Letter of Apology to Student Victims of Sexual Harassment

  | Introduction | Letter of Apology | Messages to Faculty Sexual Harrassers | Messages to Colluding Presidents |
| Definition and Legal Framework | Incidence and Impact | Bill of Rights for Students and Parents |
| Prevention Strategies | Filing a Complaint | Collecting Evidence | Getting Help - Resources and References |
| Special Thanks | Table of Contents | E-mail |
Winter 1999
 

Dear Former and Current University Students,
 

My name is Charles J. Hobson and I am an Associate Professor of Business Administration at Indiana University Northwest in Gary, IN. One of my areas of expertise, in which I teach, conduct research, do training for companies/universities, and provide expert witness testimony in court cases, is the prevention of sexual harassment.
 

According to the Office of Civil Rights of the U.S. Department of Education, there are two types of illegal academic sexual harassment - quid pro quo (which means "this for that") and hostile environment. In the first instance, quid pro quo harassment occurs when a professor makes academic decisions (i.e. grades) based upon a student's willingness to go along with requests for sexual favors. Hostile environment harassment involves a pattern of behaviors (often in the classroom) which is sexual in nature, unrelated to course content, and interferes with a student's academic performance or creates a hostile, intimidating, offensive learning environment.
 

 Sexual harassment of college students is a national disgrace, affecting 20 - 30 % (1.4 - 2.1 million) of all women students currently enrolled. Thus, there are literally millions of women who have been sexually harassed while attending college. The experience typically has a devastating impact on victims, causing severe psychological, behavioral, and academic problems.
 

During the course of my efforts to assist Indiana University in preventing sexual harassment, information was provided to me indicating that certain professors had been sexually harassing students for many years. Consequently, I recommended, in writing, that the university send a letter to all former students of those professors in order to :
 


Sadly, my recommendation was not accepted and no letters were sent to previous students. I was told that the university had no legal obligation to send such a letter and the potential costs/liabilities were prohibitive.  Apparently, the university leadership felt no moral obligation or responsibility to silent victims of faculty sexual harassment who failed to file a formal complaint (Research shows that only 2 - 3 % of female students who have been harassed attempt to file formal complaints.). I could only assume that our "leaders" were content to allow these student victims to continue to suffer in silence.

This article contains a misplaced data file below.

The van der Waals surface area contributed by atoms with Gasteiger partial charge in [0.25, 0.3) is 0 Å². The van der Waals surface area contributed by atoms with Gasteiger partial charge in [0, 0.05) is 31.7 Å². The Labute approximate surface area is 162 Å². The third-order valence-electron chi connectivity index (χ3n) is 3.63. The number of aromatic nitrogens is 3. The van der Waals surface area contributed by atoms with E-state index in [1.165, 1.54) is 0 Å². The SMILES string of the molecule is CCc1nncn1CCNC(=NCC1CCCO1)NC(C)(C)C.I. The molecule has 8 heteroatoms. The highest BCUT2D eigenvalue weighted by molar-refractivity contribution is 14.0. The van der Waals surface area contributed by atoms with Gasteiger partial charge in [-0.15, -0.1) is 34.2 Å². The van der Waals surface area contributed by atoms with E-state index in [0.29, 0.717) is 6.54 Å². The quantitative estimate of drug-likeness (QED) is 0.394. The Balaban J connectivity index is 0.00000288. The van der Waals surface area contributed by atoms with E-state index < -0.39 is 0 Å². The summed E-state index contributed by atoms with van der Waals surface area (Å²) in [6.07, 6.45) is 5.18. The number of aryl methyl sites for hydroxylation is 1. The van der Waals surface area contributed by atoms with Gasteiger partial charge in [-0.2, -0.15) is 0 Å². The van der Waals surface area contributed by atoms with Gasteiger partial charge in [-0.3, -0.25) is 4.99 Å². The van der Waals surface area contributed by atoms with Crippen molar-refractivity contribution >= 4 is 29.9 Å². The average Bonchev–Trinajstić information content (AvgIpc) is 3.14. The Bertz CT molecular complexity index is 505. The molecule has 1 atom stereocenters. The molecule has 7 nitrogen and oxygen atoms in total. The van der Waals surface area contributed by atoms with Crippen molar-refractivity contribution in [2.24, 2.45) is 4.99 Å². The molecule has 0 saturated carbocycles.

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Sadly, the strategy of denial and "stone-walling" is all too typical in higher education today. Decision making is dominated by attorneys and universities are afraid to "do the right thing"!
 

I strongly disagree with this course of inaction! If we have evidence to indicate that a faculty member has been sexually harassing students for a long period of time, I believe that the institution has a moral obligation to contact those students and try to repair any damage that was done. However, waiting for such decisive moral action on the part of a university might take a lifetime or more.
 

Thus, as a deeply concerned college faculty member, campus sexual harassment prevention advisor, and strong civil rights/women's rights advocate, I want to apologize to all students at Indiana University and any other higher education institution who have been victimized by faculty sexual harassment/sexual misconduct in the past. Sexual harassment is wrong and represents a violation of your civil rights! I also apologize for your university's lack of responsible and appropriate action.
 

If you believe that you have been victimized by faculty sexual harassment/sexual misconduct, even if it occurred years ago, I encourage you to directly contact your institution's top administrator or "leader" (President or Chancellor) in order to :
 

The problem of sexual harassment is national in scope and affects every university. While the overwhelming majority of faculty members are hardworking, conscientious professors who treat students with respect and dignity, we are plagued by a small minority of rogue faculty members, best described as sexual predators, who exploit  students.  for their own personal gain and academic leaders who are either unwilling or unable to initiate decisive action to correct the problem and assist prior victims.
 

Please accept my apology if you have been victimized in the past and join with me in making university campuses safe from faculty sexual harassment. Good luck in your efforts and please keep us posted on your progress, both successes and failures.
 

Sincerely,

Charles J. Hobson, Ph.D.

Associate Professor of
Business Administration
Indiana University Northwest
3400 Broadway
Gary, IN 46408
 


 | Introduction | Letter of Apology | Messages to Faculty Sexual Harrassers | Messages to Colluding Presidents |
| Definition and Legal Framework | Incidence and Impact | Bill of Rights for Students and Parents |
| Prevention Strategies | Filing a Complaint | Collecting Evidence | Getting Help - Resources and References |
| Special Thanks | Table of Contents | E-mail |
 

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http://www.iun.edu/~rights/apology.htm 
Comments: Dr. Charles Hobson